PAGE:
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pansmom

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Everything posted by pansmom

  1. It sure is a higher dose per pound! I just looked it up. Vala is only 29 pounds and the vet gave her .25 mg pills - the regular starting human dose. But he said we were starting low... She has been super-sensitive to the low doses of everything else we've given her (tramadol, ace), but he said the alprazolam might not do anything at this dose so I might have to up it to get it to where it will work. Poor thing, she spent last night in the bathtub. Just got back from the pharmacy now. Yes, this will be WONDERFUL for fourth of July too. She stopped being scared of the faint rumbling noises on cl
  2. I'm so sorry about your dog. I know it's not good for her heart, especially right now. That's what I told the vet. Thankfully I have the Rx's now... getting them filled tomorrow.
  3. The way this is written, it sounds like they are always walked together. Are you sure Bear isn't the one getting nervous, and Meg isn't picking up on it and being a lot more expressive/neurotic about showing it (is he more of a leader, and she more of a follower?) Or are you getting nervous? BCs are really good at picking up on others' emotions (dog and human). My other advice would be to get dogs into the habit of downing so often they will listen even when over threshold and doing relaxation protocol work with them to teach them to relax when in a down. Then when they (or if it's just Meg) f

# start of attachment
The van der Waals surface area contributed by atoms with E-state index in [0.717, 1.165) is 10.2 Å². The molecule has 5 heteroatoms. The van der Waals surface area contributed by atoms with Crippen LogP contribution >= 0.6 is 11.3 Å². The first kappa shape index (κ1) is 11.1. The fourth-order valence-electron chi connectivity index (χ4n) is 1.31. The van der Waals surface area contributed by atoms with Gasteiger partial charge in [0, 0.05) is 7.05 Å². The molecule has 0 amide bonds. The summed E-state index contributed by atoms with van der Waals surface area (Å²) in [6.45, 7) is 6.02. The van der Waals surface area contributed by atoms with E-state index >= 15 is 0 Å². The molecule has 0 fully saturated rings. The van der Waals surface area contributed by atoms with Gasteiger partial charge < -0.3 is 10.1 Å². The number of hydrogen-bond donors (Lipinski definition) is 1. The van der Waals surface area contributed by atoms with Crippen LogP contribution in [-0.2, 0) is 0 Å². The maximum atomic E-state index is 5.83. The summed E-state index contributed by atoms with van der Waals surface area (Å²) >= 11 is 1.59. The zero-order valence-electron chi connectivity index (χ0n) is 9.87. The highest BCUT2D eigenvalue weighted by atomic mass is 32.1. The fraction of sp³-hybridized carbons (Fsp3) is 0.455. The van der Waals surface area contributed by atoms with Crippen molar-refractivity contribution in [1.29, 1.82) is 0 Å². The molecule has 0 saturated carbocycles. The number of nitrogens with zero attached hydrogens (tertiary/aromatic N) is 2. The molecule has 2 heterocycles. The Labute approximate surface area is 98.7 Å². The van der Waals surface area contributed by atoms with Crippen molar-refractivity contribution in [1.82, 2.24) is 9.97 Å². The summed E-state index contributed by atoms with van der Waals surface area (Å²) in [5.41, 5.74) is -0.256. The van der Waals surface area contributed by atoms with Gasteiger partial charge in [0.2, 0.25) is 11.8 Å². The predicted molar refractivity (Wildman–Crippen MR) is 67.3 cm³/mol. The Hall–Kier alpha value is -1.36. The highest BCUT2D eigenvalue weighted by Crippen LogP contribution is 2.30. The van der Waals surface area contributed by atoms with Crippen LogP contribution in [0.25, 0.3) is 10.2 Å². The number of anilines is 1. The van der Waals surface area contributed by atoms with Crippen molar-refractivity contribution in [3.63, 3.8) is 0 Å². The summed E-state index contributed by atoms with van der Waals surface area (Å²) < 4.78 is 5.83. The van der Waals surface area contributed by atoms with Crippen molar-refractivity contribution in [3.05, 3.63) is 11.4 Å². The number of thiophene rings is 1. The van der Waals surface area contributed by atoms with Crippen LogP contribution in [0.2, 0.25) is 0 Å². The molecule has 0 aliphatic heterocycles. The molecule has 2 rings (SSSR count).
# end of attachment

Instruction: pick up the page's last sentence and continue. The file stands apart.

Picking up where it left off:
4. Not to hijack... But finally talked to my regular vet tonight on the phone! LOVE HIM! He agrees with Dr. Overall about alprazolam (xanax) being more effective than acepromazine. Tomorrow we start clomipramine with alprazalom for bleed through and early periods of extreme distress! SO EXCITED TO HOPEFULLY GET SOME RELIEF FOR HER and hopefully be able to start some behavior modification! I am so sick of seeing her dig at wall plugs and the floor, running from hiding place to hiding place with every thunderbolt, I keep having to pick her up to abort frantic behavior and place her in a kennel or t
  5. My vet and all the vet techs love Vala and know her by name. But she loved strangers when I got her and every time I have taken her there (which has been quite frequently over the past nine months since we rescued her) I take care to be very positive about it and work with her and treat her in the waiting room and in the exam room. Muzzled!!?!? Not this dog. She wants nothing more than to please people. All the time.